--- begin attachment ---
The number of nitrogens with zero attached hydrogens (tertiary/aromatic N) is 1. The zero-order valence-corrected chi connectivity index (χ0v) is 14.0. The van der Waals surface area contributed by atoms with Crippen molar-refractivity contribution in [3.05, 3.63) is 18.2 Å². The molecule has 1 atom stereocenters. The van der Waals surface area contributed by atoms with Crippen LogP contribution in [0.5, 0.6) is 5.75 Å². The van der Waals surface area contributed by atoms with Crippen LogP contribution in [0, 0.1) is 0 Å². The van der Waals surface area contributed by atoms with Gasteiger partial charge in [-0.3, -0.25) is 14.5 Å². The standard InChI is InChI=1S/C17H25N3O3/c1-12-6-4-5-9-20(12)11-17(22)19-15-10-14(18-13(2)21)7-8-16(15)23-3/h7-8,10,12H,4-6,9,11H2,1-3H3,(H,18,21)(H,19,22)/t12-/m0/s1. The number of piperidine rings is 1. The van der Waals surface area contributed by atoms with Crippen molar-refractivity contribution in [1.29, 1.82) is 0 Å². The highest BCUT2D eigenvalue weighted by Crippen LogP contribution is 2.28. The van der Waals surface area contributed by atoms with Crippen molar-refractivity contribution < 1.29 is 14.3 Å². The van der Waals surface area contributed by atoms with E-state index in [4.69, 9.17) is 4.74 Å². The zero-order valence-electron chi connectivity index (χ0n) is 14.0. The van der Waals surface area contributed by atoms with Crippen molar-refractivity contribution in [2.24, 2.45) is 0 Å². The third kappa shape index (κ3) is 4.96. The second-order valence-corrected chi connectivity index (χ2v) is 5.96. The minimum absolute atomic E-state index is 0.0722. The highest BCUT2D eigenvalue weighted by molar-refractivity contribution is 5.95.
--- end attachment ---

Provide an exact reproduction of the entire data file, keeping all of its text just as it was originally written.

The number of nitrogens with zero attached hydrogens (tertiary/aromatic N) is 1. The zero-order valence-corrected chi connectivity index (χ0v) is 14.0. The van der Waals surface area contributed by atoms with Crippen molar-refractivity contribution in [3.05, 3.63) is 18.2 Å². The molecule has 1 atom stereocenters. The van der Waals surface area contributed by atoms with Crippen LogP contribution in [0.5, 0.6) is 5.75 Å². The van der Waals surface area contributed by atoms with Crippen LogP contribution in [0, 0.1) is 0 Å². The van der Waals surface area contributed by atoms with Gasteiger partial charge in [-0.3, -0.25) is 14.5 Å². The standard InChI is InChI=1S/C17H25N3O3/c1-12-6-4-5-9-20(12)11-17(22)19-15-10-14(18-13(2)21)7-8-16(15)23-3/h7-8,10,12H,4-6,9,11H2,1-3H3,(H,18,21)(H,19,22)/t12-/m0/s1. The number of piperidine rings is 1. The van der Waals surface area contributed by atoms with Crippen molar-refractivity contribution in [1.29, 1.82) is 0 Å². The highest BCUT2D eigenvalue weighted by Crippen LogP contribution is 2.28. The van der Waals surface area contributed by atoms with Crippen molar-refractivity contribution < 1.29 is 14.3 Å². The van der Waals surface area contributed by atoms with E-state index in [4.69, 9.17) is 4.74 Å². The zero-order valence-electron chi connectivity index (χ0n) is 14.0. The van der Waals surface area contributed by atoms with Crippen molar-refractivity contribution in [2.24, 2.45) is 0 Å². The third kappa shape index (κ3) is 4.96. The second-order valence-corrected chi connectivity index (χ2v) is 5.96. The minimum absolute atomic E-state index is 0.0722. The highest BCUT2D eigenvalue weighted by molar-refractivity contribution is 5.95.